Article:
The Trump Administration, which views bilateral trade balances as an indicator of the health of a trading relationship, has taken issue with the US trade deficit with India ($27 billion deficit in goods and services trade in 2017), and has criticised India for a range of “unfair” trading practices. India favours taking a broader view of their trade ties beyond the trade balance. The consequences of trade deficits are contested.
Bilateral tensions have become heightened over US and Indian tariff policies. On June 1, 2018, the United States began applying 25 per cent steel and 10 per cent aluminum tariffs under Section 232 of the Tariff Expansion Act of 1962. The tariff hikes apply to all countries; India did not receive an initial exception like some trading partners, nor negotiate an alternative quota arrangement. India supplied 2.6 per cent ($761 million) of US steel and 2.2 per cent ($382 million) of US aluminum in 2017. It notified the World Trade Organization (WTO) of its plans to retaliate against the United States with tariffs on $1.4 billion of US goods (e.g., nuts, apples, steel, and motorcycles), but has deferred applying the tariffs until November 2, 2018, in hopes of a bilateral resolution. India also filed a WTO complaint against the US tariff increases, and joined related complaints lodged by other WTO members.
In September, India announced plans to raise duties on “non-essential” goods (e.g., some precious stones, steel, and consumer electronics) from all countries to curb imports in order to support its depreciating rupee. This follows a pattern of tariff hikes by India in recent years (such as on cell phones and solar panels), as well as longstanding US concerns over India’s tariff regime. India has relatively high average tariff rates, especially in agriculture, and can raise its applied rates to bound rates without violating its WTO commitments, causing uncertainty for US exporters.
In April, the United States launched a review of India’s eligibility for Generalized System of Preferences, a US programme that gives duty-free tariff treatment to certain US imports from eligible developing countries to support their economic development. The review concerns India’s compliance with the GSP “market access” criterion and also relates to US medical and dairy industry market access petitions. Continued GSP eligibility is a top priority for India, GSP’s top beneficiary. GSP accounted for 12 per cent ($5.6 billion) of US goods imports from India in 2017.
The United States and India are competitive in certain services industries. Barriers to US firms’ market access include India’s limits on foreign ownership and local presence requirements. For India, a key issue is US temporary visa policies, which affect Indian nationals working in the United States. India is challenging US fees for worker visas in the WTO, and monitoring potential US action to revise the H-1B (professional worker) visa programme. India also continues to seek a “totalization agreement” to coordinate social security protection for workers who split their careers between the two countries.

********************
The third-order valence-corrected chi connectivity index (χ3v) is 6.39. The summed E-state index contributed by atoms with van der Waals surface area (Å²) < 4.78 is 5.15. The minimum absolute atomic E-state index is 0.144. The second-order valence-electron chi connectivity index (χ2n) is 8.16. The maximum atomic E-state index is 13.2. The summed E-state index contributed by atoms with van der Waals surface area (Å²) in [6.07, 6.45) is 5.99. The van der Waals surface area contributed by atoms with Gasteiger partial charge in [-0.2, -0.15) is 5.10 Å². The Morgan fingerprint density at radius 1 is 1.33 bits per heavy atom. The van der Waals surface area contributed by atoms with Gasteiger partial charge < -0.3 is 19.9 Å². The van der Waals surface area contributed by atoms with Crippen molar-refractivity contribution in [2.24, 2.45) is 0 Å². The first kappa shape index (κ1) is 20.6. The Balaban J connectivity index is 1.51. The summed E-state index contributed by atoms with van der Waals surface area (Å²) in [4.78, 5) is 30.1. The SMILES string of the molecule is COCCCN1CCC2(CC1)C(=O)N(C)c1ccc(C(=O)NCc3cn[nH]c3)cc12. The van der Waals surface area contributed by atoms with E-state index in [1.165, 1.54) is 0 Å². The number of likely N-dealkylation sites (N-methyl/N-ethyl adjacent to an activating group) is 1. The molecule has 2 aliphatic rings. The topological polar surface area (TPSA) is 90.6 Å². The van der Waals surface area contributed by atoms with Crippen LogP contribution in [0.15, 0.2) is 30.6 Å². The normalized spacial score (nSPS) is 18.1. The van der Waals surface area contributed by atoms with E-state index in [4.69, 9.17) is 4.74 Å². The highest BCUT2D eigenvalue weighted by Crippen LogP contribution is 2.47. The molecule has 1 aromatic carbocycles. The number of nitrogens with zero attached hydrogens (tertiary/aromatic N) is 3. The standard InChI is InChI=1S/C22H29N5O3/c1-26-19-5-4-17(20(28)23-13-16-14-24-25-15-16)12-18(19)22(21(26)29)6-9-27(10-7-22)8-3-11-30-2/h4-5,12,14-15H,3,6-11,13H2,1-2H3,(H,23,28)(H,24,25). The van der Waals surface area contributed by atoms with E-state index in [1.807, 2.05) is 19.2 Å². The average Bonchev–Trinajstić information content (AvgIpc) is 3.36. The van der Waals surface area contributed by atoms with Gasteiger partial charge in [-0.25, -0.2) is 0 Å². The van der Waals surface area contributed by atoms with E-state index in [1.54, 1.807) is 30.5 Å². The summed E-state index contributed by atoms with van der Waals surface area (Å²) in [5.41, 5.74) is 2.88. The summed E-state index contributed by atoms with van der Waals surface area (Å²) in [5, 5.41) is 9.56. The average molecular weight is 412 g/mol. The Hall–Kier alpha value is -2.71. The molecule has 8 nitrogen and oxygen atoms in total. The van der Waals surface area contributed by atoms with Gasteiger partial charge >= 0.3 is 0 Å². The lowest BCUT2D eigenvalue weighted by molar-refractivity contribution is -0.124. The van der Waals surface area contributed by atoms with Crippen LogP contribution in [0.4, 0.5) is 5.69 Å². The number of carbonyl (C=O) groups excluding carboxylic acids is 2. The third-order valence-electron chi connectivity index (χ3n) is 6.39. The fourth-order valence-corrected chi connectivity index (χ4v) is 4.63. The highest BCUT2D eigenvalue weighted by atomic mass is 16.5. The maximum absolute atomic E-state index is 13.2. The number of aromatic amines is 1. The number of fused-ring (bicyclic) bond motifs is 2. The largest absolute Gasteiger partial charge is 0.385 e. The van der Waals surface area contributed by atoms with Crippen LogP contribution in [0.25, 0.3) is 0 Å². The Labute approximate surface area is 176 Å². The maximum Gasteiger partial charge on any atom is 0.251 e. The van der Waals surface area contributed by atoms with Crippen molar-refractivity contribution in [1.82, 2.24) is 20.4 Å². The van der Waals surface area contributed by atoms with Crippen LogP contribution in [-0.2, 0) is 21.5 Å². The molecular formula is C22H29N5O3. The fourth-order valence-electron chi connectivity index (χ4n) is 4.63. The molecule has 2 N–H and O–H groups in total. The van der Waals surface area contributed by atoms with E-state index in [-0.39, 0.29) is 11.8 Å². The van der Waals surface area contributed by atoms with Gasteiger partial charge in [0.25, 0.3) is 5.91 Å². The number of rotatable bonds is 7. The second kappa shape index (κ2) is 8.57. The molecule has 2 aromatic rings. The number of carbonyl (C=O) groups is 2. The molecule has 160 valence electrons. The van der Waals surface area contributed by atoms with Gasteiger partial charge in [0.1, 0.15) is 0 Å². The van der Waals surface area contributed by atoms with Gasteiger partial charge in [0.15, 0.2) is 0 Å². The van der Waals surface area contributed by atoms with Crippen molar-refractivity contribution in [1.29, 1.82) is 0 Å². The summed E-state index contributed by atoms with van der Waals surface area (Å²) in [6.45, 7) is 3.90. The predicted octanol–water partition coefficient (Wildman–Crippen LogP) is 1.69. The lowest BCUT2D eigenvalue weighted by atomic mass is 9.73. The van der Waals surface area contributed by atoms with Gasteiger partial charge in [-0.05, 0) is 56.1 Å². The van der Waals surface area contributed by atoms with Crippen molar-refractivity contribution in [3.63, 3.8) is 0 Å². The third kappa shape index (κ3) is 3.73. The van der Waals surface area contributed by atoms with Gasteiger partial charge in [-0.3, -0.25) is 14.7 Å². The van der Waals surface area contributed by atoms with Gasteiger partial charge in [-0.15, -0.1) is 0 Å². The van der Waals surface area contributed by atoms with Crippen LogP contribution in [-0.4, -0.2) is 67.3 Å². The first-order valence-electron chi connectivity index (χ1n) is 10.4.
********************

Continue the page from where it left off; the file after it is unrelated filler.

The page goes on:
Sanitary and phytosanitary (SPS) barriers in India limit US agricultural exports. The US questions the scientific and risk-based justifications of such barriers. An ongoing issue is India’s purported compliance with a WTO decision against its ban on US poultry imports and live swine due to avian influenza concerns; the WTO held that India’s measures violated WTO SPS rules. Each side also sees the other’s agricultural support programmes as market-distorting; India’s view of its programmes from a food security lens complicates matters.
Intellectual Property (IP)
The two sides differ on how to balance IP protection to incentivise innovation and support other policy goals, such as access to medicines. India’s IP regime remains a top concern for the United States, which designated India again on its “Special 301” Priority Watch List for 2017, based on such concerns as its treatment of patents, infringement rates, and protection of trade secrets.
Localisation Trade Barriers
The United States continues to press India on its “forced” localisation practices. Initiatives to grow India’s manufacturing base and support jobs include requirements for in-country data storage and local content for government procurement in some sectors.
India has made FDI reforms, such as raising foreign equity caps for insurance and defence, but barriers remain in multi-brand retail and others. India’s regulatory transparency and judicial infrastructure present challenges for US investors. Two-way US-Indian FDI are associated with US jobs and exports in a range of economic sectors, but US direct investment in India has prompted some concerns about offshoring.
The two nations have signed defence contracts worth more than $15 billion since 2008, up from $500 million in all previous years combined. Major future sales are anticipated, including the potential direct commercial sale of Apache attack helicopters, as well as Guardian maritime drones and additional C-17 transport aircraft. India is eager for more technology-sharing and coproduction; recent reports indicate US and Indian interest in producing F-16 combat aircraft there. The US, meanwhile, urges more reforms in India’s defence offsets policy and higher FDI caps in its defense sector. India’s apparent intention to spend billions of dollars to purchase the Russian-made S-400 air defence system may yet trigger US sanctions on India under the Countering America’s Adversaries Through Sanctions Act (P.L. 115-44).
—Source: US Congressional Research Service (Oct. 2018)